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monthlies OnOffice July9

09 May 2017

Take the floor: Office flooring special

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Office flooring is no longer just something to tread on – these days it embodies brand values or even boosts staff wellbeing

When looking for an on-the-money description of something bland, corporate and erring on the naff side, office flooring used to be up there with the biggies. But those days are gone. Flooring is now where you will see some of the most innovative materials and design aspects of the most creative of workspaces. No longer there just to hide coffee spillages and contend with high footfall (although it still does both of these), office flooring is now a useful tool in brand-carrying, defining areas with different functions – or zoning – and also playing an important part in employees’ wellbeing.

“In general we see that the perception of flooring has changed during the last few years and is much more the centre of attention in office projects today. If flooring in the past was the last piece of the puzzle for the architect, it’s now the material the architect starts with, or at least includes early in the process as a design element to communicate the values of the company,” says Helen Emanuelsson, chief marketing and sales officer at Swedish flooring manufacturer Bolon.

Flooring 2Hakwood’s herringbone hardwood at E&O

When it comes to brand-carrying, this can be meant both in the figurative and literal sense. It can simply mean it is a choice in line with the company’s ethos, such as the cooler than cool, hipster-type concrete floors seen in the new NY Saatchi & Saatchi offices designed by M Moser, or the Dutch herringbone hardwood used by Hakwood in the Singapore offices of property group Eastern & Oriental, for that distinguished look with a colonial edge.

But it can also be implemented as another tool to express the logo, livery or general aesthetic associated with the brand, as displayed by the colour pop carpet in the Manchester Pride office, by Interface, to represent the colours of the rainbow flag of the LBGT community. Similarly, the bespoke terrazzo flooring motif in the new 4 Chiswell Street offices in the City of London, by Ben Adams Architecture for Schroder Real Estate, is used to reinforce the circular designs that run through the scheme.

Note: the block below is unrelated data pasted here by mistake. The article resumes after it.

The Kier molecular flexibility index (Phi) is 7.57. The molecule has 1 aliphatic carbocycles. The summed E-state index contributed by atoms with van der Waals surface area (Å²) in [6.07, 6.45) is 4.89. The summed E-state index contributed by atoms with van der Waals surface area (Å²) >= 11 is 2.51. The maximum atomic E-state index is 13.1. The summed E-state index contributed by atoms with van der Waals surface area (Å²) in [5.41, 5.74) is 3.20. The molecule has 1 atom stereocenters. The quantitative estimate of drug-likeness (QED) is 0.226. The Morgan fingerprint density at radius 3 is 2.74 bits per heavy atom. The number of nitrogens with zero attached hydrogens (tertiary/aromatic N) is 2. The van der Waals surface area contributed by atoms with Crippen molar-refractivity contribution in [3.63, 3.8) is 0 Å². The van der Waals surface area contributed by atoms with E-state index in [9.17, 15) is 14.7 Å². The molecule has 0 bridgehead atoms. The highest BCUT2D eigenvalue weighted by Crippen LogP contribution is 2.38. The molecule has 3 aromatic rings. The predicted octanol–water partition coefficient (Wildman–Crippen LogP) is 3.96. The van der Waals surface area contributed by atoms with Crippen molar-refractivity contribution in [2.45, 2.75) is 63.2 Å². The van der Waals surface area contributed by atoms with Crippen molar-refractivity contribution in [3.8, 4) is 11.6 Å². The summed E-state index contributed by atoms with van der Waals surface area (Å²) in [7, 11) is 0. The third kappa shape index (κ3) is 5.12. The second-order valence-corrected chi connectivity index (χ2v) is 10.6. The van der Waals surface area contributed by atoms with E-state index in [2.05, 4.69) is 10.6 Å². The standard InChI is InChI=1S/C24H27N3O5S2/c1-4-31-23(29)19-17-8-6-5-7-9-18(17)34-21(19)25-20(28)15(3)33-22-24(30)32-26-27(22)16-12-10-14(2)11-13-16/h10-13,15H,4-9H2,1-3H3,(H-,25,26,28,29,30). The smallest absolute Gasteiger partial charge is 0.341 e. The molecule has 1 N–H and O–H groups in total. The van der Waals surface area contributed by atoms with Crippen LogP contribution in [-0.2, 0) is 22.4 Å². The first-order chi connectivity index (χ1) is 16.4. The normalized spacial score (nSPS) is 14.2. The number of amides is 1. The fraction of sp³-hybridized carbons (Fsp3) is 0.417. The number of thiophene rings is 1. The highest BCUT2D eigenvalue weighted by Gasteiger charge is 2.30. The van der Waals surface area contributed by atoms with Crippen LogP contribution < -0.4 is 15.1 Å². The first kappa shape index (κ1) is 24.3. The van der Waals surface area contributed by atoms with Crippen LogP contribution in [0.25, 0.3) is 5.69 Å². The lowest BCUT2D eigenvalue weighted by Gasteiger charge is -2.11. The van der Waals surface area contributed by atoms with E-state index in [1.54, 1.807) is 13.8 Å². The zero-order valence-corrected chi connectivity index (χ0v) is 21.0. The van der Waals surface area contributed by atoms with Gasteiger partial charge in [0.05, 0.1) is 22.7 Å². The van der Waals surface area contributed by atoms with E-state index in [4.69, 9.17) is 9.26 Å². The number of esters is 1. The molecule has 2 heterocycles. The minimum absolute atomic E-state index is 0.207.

Flooring 3Ben Adams’ terrazzo circles at 4 Chiswell Street

“We decided on the terrazzo because it is a bespoke material that can be precast and cast in situ with full control over the colours used,” explains Adams. “The motif is part of the fluted panelling used on the walls of the space, as is inspired by the limestone doric columns that typify so many of the grand buildings in the City. We pre-cast the circular elements and then cast in situ around them with a subtly different colour mix in the terrazzo. This allowed us to work with a strong graphic design without overwhelming the space with contrasting colours.”

Adams warns not to go overboard with flooring as an obvious brand-carrier on large projects, but says: “You can certainly use the ground plane as another surface on which to emphasise a brand, or even carry messages. The trick is to remember that floor finishes often persist for longer than tenants do, or even brand identities, so we try and use replaceable elements at floor level when there is a specific branding requirement.”

Flooring 4Milliken’s punk-inspired Artistic Liberties carpet